When the US decides to throw its weight about, non-US countries and companies can get hurt.
Primary sanctions restrict US companies from doing business with Iran. Secondary sanctions restrict US companies doing business with non-US companies who do business with Iran.
If these kinds of sanctions are applied aggressively, it could prove particularly painful for some of Europe's biggest companies.
Airbus has a $20bn order from Iranian airlines for nearly 100 planes. If Airbus wants to keep selling planes into the world's biggest aviation market, that deal - along with a similar-sized order for Boeing planes - looks dead.
Some of the world's biggest oil companies were keen to pile into Iran when sanctions were lifted. Total of France, which has a big US presence, signed a $5bn dollar deal with Iran and will be hoping that French government intentions to challenge the US move at the World Trade Organization may salvage some of that.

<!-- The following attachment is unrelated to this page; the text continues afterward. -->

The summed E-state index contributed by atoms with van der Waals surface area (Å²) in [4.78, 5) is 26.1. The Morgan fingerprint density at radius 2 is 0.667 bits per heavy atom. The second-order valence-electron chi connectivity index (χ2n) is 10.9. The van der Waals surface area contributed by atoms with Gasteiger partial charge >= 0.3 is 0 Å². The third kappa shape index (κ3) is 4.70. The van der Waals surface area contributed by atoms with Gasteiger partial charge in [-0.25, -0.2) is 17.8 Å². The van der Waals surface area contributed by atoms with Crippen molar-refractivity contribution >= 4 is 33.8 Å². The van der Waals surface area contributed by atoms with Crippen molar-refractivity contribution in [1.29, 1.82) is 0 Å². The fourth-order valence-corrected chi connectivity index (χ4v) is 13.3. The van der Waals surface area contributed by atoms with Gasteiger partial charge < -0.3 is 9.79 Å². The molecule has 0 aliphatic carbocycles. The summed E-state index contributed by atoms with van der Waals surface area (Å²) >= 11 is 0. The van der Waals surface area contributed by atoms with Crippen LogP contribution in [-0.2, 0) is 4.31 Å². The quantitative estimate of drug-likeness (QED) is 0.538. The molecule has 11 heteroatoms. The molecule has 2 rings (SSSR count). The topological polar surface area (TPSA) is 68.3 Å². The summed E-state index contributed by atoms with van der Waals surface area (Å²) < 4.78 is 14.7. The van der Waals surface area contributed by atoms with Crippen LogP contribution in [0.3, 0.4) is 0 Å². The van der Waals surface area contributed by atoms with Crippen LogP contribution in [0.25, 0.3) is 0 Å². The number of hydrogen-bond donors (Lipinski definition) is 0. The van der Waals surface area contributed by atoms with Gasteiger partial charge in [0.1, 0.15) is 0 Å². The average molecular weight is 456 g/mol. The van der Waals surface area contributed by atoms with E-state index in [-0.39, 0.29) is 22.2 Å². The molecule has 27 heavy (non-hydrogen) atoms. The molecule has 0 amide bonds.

BP has little involvement in Iran, but it has a 50-50 joint venture with the Iranian state oil company to operate the Rhum gas field, which supplies 5% of the UK's gas.
It is currently trying to offload its stake - something that will now become more difficult.
British banks HSBC and Standard Chartered have been hit in the past with huge US fines for doing business in Iran and were reluctant to go back in when sanctions were first lifted. That decision looks like a wise one now.
EU trade with Iran has nearly tripled, from $9bn in 2015 when sanctions were lifted, to $25bn. Unless the EU finds a way to keep this deal alive without ruining its own companies' business with the US, that could go straight back down again.